How is antibody production stopped?

How is antibody production stopped?

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Once clonal selection is done, B cells would start dividing and producing antibodies. So, after an antigen is eliminated, what stops the division of B cells and antibody production?

Upon activation plasma B cells upregulate death receptors as part of being activated. Presence of the antigen overcomes the death signal, thus the cell survives. When antigen is lost, the death signals overcome the survival signals as there is no antigen, so the B cell dies via apoptosis.

Memory B cells don't do this. They survive and continue to produce antibodies for years, although this slowly wanes. Antibodies have to be produced as antibody mediated immune mechanisms are extremely important for memory and the reason why a subsequent infection is cleared so rapidly. Furthermore for the example of HPV, antibodies induced by the vaccine prevent the virus even infecting cells (so called neutralising antibodies).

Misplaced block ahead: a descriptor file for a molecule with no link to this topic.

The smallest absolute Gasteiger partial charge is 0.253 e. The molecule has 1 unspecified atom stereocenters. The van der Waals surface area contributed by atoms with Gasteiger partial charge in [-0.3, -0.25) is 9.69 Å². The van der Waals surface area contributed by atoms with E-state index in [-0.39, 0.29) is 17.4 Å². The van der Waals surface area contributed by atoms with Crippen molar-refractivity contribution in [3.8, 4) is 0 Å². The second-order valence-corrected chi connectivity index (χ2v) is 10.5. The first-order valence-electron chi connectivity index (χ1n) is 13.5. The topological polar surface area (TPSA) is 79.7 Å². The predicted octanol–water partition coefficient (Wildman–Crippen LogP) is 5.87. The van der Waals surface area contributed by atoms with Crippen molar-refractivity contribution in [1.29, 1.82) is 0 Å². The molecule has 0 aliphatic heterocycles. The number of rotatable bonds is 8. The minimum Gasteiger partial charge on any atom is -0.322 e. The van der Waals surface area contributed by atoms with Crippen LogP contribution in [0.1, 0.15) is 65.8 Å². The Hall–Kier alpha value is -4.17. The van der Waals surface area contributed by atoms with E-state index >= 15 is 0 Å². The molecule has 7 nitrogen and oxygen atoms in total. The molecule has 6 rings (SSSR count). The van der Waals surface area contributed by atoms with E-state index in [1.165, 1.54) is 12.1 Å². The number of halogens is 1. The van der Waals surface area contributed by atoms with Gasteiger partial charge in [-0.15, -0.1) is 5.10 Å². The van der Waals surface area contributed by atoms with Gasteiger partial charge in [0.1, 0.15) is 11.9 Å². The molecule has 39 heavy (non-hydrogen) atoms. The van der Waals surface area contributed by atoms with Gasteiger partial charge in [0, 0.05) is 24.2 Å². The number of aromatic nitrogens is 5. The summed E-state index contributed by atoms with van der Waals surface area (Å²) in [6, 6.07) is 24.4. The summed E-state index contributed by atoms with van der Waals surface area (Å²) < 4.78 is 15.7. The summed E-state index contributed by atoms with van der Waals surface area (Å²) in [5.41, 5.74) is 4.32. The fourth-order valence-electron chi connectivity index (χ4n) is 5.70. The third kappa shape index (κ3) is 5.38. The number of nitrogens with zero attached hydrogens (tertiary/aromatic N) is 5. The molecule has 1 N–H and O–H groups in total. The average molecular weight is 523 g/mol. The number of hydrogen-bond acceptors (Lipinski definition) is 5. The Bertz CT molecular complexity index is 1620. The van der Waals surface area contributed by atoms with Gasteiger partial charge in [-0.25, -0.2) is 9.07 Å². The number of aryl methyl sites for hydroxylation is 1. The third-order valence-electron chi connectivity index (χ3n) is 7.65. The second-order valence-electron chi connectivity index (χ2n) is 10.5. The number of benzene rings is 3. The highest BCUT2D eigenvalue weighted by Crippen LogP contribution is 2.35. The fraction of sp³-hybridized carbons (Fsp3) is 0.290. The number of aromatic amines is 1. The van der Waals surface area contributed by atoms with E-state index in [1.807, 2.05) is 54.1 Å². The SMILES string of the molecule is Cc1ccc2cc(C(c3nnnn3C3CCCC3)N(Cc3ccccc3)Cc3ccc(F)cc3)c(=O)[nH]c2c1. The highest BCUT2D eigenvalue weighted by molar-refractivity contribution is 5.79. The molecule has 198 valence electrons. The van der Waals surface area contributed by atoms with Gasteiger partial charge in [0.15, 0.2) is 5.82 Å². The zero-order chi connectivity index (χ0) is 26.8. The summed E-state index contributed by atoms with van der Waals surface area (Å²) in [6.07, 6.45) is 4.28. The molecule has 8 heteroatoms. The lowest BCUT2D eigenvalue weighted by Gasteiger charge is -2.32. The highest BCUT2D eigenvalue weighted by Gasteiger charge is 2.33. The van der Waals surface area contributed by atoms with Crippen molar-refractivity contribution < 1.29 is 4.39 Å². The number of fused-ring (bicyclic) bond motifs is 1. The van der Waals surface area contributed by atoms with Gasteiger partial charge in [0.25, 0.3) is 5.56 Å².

You are right to say that Plasma Cells are terminally differentiated, so they don't become the memory cells, or calm back down or anything. But all Plasma Cells are not the same, there are Short-Lived Plasma Cells (SLPCs) that are less specific, but arise rapidly after stimulation, and there are Long-Lived Plasma Cells (LLPCs) that come about later and have more specific antigen binding. SLPCs are rapidly activated, but also rapidly lost. These are the cells that Android was talking about when s/he said that apoptotic programs are initiated as soon as cells become activated and are eventually eliminated by these mechanisms. LLPCs are the cells that stay in your body for a much longer time (theoretically for life, but probably not practically unless you get hit by a bus in a couple of years). When you get a vaccination, these are the cells that produce antibody that can be detected in the blood for a number of years (what testing your antibody titer looks for). These cells are in pretty limited supply, so we know less about them. My guess is that they are not actively eliminated, but may become eliminated over time by other mechanisms (purposely undefined here).